When I was a kid, not only did Mom use roasted barley but she had a roasted fig drink. I liked that! Found "Coffig" - it goes in the coffee maker with ground coffee about 2 coffee : 1 figs. Very good! The figs make the drink a little sweet but other than that, it tastes like coffee to me!
During the great depression & World War 2 there was a coffee shortage & people did not have much money. My grand parents & parents grew up making coffee from barley & figs. When I was in grade school 1958 grocery stores sold many things in bulk, sugar, flour, grain, beans, rice, etc. 2 lbs of barley was 5 cents. When grandmother was baking bread she had 2 large cast iron skillets in the oven with 1/4 cup barley roasting in each skillet. She put the roasted barley in an empty can, when grand father had free time he used a hand crank coffee grinder to grind up the barley then put it in another can. Grand mother put the ground roasted barley in the old peculator coffee pot ever morning to make coffee. This was my mothers side of the family. My other grand mother & my father both made fig coffee. I was in 1st grade I did not pay attention to how fig coffee was made. Several years later they both were drinking real coffee. When my father got old and did not want to drink caffeine he started making fig coffee again. When he was in his 90s he drank instant decaf coffee.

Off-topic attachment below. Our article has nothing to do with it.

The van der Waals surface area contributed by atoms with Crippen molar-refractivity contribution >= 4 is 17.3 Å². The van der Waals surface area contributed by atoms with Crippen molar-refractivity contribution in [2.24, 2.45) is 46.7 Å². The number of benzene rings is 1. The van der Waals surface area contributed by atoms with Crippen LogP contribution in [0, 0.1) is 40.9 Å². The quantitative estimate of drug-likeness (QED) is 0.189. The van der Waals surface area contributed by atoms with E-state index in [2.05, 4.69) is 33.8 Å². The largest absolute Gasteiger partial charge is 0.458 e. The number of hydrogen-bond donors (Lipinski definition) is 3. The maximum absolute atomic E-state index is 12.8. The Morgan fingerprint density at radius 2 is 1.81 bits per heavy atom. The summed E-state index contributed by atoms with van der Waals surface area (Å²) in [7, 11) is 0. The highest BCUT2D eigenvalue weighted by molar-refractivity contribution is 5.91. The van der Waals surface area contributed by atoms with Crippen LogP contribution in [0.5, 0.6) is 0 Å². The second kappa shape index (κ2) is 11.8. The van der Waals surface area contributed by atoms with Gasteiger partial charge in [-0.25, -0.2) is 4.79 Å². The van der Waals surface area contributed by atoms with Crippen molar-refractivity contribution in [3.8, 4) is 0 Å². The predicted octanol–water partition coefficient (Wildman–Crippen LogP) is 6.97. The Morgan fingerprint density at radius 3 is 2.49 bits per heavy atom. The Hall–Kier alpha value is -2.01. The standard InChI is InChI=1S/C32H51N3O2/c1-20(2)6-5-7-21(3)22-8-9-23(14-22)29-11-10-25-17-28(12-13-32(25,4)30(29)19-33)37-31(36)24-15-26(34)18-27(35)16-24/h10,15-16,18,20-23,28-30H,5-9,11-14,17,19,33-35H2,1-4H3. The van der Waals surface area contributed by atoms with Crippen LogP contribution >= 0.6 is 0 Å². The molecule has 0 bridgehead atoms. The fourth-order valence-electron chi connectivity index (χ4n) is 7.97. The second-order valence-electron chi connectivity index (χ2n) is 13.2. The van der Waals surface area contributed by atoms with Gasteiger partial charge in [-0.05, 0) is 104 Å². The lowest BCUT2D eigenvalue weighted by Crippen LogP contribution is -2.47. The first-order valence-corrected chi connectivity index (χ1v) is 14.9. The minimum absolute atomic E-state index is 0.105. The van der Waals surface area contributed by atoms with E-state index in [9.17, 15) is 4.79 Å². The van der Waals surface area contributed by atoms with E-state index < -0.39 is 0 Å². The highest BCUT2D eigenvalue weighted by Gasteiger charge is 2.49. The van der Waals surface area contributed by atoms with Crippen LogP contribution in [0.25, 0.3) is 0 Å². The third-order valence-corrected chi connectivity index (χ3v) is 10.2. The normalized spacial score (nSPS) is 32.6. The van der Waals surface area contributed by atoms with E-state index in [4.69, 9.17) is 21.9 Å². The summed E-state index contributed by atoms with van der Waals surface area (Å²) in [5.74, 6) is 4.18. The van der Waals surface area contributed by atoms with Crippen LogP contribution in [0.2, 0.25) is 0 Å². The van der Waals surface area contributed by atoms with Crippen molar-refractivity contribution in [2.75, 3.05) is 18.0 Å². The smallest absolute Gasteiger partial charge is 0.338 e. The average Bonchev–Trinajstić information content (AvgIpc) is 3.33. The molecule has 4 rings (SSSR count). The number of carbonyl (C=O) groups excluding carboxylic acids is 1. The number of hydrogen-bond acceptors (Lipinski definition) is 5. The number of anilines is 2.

I have made coffee from barley that is already roasted you can buy it at the beer making store, it is called, crystal malt barley. L60 crystal malt is like light roast coffee, L90 is like medium roast coffee, L120 is like dark roast coffee, L150 is like extra dark roast coffee. 1 tablespoon per cup make good coffee. If you like strong coffee use 2 tablespoons per cup. If you don't live near a beer making supply store you can buy crystal malt on Ebay about 3 times more expensive.
MOTHER EARTH NEWS has good information about coffee.
There's no reason in the world to spend up to $5.00 a pound for ground roast coffee (or up to $10 a pound for instant) . . . when you can brew your own perfectly satisfying coffee substitute from inexpensive, readily available (not to mention wholesome and nutritious) cereal grains and vegetables. Yes, cereal grains and vegetables. Back in the 30's — when money (and coffee) was a good deal scarcer than it is now — many people couldn't afford to drink real coffee. Instead, they brewed a variety of mock javas from barley, rye, wheat, oats, flax and other common foodstuffs. And in some cases, the dark-brown beverages that resulted were said to have a significantly better flavor than real coffee.
Whether the mock Javas listed below are better — or worse — tasting than your favorite freeze-dried or ground roast coffee is something you'll have to decide for yourself. One thing is certain, however: Unless you do try one or more of the following concoctions, you'll never know bow satisfying coffee substitutes can be . . . and you'll never know how mach "coffee money" you might have been able to save!